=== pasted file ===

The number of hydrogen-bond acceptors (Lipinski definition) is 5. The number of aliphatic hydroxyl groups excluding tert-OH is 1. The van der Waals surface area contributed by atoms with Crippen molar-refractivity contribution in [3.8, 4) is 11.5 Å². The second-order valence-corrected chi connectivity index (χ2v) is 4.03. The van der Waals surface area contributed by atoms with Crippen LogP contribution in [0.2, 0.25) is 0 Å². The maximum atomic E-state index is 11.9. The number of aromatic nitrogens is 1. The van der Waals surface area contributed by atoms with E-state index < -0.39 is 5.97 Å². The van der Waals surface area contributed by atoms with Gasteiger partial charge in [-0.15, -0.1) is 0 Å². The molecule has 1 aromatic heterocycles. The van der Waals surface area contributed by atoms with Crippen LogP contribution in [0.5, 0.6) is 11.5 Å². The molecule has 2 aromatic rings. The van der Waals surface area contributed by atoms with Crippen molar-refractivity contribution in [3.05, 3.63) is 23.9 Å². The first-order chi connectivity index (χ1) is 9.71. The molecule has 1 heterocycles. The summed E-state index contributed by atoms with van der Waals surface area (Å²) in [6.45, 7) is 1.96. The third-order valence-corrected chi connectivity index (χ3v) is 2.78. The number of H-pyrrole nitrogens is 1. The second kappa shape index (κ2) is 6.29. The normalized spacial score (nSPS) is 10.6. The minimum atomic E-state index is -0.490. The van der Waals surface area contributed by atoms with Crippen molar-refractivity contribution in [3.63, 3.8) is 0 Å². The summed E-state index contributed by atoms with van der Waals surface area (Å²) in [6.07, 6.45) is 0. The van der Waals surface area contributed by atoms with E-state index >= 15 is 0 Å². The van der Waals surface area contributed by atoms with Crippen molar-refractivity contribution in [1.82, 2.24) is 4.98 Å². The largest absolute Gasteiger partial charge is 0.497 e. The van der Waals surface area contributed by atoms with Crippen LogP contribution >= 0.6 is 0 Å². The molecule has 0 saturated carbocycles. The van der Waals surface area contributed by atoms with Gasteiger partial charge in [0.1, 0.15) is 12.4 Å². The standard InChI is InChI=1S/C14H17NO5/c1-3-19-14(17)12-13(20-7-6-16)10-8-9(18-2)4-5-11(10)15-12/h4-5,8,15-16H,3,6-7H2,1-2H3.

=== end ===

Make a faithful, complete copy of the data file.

The number of hydrogen-bond acceptors (Lipinski definition) is 5. The number of aliphatic hydroxyl groups excluding tert-OH is 1. The van der Waals surface area contributed by atoms with Crippen molar-refractivity contribution in [3.8, 4) is 11.5 Å². The second-order valence-corrected chi connectivity index (χ2v) is 4.03. The van der Waals surface area contributed by atoms with Crippen LogP contribution in [0.2, 0.25) is 0 Å². The maximum atomic E-state index is 11.9. The number of aromatic nitrogens is 1. The van der Waals surface area contributed by atoms with E-state index < -0.39 is 5.97 Å². The van der Waals surface area contributed by atoms with Gasteiger partial charge in [-0.15, -0.1) is 0 Å². The molecule has 1 aromatic heterocycles. The van der Waals surface area contributed by atoms with Crippen LogP contribution in [0.5, 0.6) is 11.5 Å². The molecule has 2 aromatic rings. The van der Waals surface area contributed by atoms with Crippen molar-refractivity contribution in [3.05, 3.63) is 23.9 Å². The first-order chi connectivity index (χ1) is 9.71. The molecule has 1 heterocycles. The summed E-state index contributed by atoms with van der Waals surface area (Å²) in [6.45, 7) is 1.96. The third-order valence-corrected chi connectivity index (χ3v) is 2.78. The number of H-pyrrole nitrogens is 1. The second kappa shape index (κ2) is 6.29. The normalized spacial score (nSPS) is 10.6. The minimum atomic E-state index is -0.490. The van der Waals surface area contributed by atoms with Crippen molar-refractivity contribution in [3.63, 3.8) is 0 Å². The summed E-state index contributed by atoms with van der Waals surface area (Å²) in [6.07, 6.45) is 0. The van der Waals surface area contributed by atoms with E-state index >= 15 is 0 Å². The van der Waals surface area contributed by atoms with Crippen molar-refractivity contribution in [1.82, 2.24) is 4.98 Å². The largest absolute Gasteiger partial charge is 0.497 e. The van der Waals surface area contributed by atoms with Crippen LogP contribution >= 0.6 is 0 Å². The molecule has 0 saturated carbocycles. The van der Waals surface area contributed by atoms with Gasteiger partial charge in [0.1, 0.15) is 12.4 Å². The standard InChI is InChI=1S/C14H17NO5/c1-3-19-14(17)12-13(20-7-6-16)10-8-9(18-2)4-5-11(10)15-12/h4-5,8,15-16H,3,6-7H2,1-2H3.